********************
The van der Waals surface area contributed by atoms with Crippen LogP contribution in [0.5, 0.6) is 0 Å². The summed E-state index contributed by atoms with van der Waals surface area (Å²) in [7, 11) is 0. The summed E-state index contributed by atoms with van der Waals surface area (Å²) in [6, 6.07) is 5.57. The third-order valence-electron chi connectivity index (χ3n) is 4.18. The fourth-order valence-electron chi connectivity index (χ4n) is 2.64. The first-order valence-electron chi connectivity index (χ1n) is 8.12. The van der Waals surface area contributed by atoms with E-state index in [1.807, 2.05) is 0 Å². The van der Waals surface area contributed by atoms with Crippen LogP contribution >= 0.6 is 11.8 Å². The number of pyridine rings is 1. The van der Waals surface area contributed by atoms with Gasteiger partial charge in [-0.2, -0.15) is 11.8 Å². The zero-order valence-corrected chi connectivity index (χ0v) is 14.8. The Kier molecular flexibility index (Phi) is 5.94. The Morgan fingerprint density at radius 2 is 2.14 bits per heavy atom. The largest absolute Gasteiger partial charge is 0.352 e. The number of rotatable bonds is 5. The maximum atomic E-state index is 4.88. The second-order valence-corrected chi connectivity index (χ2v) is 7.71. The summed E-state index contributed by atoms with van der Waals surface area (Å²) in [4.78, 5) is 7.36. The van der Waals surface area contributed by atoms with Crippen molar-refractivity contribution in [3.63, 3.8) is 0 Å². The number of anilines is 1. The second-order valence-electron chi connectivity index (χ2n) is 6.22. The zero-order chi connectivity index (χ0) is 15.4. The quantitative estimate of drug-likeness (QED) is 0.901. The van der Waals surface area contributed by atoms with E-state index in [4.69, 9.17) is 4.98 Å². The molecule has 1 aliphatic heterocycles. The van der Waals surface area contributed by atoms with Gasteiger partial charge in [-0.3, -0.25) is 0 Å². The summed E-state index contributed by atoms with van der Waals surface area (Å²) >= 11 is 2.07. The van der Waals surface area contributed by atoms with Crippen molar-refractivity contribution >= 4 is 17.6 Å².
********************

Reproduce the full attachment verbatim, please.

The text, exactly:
The van der Waals surface area contributed by atoms with Crippen LogP contribution in [0.5, 0.6) is 0 Å². The summed E-state index contributed by atoms with van der Waals surface area (Å²) in [7, 11) is 0. The summed E-state index contributed by atoms with van der Waals surface area (Å²) in [6, 6.07) is 5.57. The third-order valence-electron chi connectivity index (χ3n) is 4.18. The fourth-order valence-electron chi connectivity index (χ4n) is 2.64. The first-order valence-electron chi connectivity index (χ1n) is 8.12. The van der Waals surface area contributed by atoms with E-state index in [1.807, 2.05) is 0 Å². The van der Waals surface area contributed by atoms with Crippen LogP contribution >= 0.6 is 11.8 Å². The number of pyridine rings is 1. The van der Waals surface area contributed by atoms with Gasteiger partial charge in [-0.2, -0.15) is 11.8 Å². The zero-order valence-corrected chi connectivity index (χ0v) is 14.8. The Kier molecular flexibility index (Phi) is 5.94. The Morgan fingerprint density at radius 2 is 2.14 bits per heavy atom. The largest absolute Gasteiger partial charge is 0.352 e. The number of rotatable bonds is 5. The maximum atomic E-state index is 4.88. The second-order valence-corrected chi connectivity index (χ2v) is 7.71. The summed E-state index contributed by atoms with van der Waals surface area (Å²) in [4.78, 5) is 7.36. The van der Waals surface area contributed by atoms with Crippen molar-refractivity contribution in [3.63, 3.8) is 0 Å². The number of anilines is 1. The second-order valence-electron chi connectivity index (χ2n) is 6.22. The zero-order chi connectivity index (χ0) is 15.4. The quantitative estimate of drug-likeness (QED) is 0.901. The van der Waals surface area contributed by atoms with E-state index in [4.69, 9.17) is 4.98 Å². The molecule has 1 aliphatic heterocycles. The van der Waals surface area contributed by atoms with Gasteiger partial charge in [-0.3, -0.25) is 0 Å². The summed E-state index contributed by atoms with van der Waals surface area (Å²) >= 11 is 2.07. The van der Waals surface area contributed by atoms with Crippen molar-refractivity contribution >= 4 is 17.6 Å².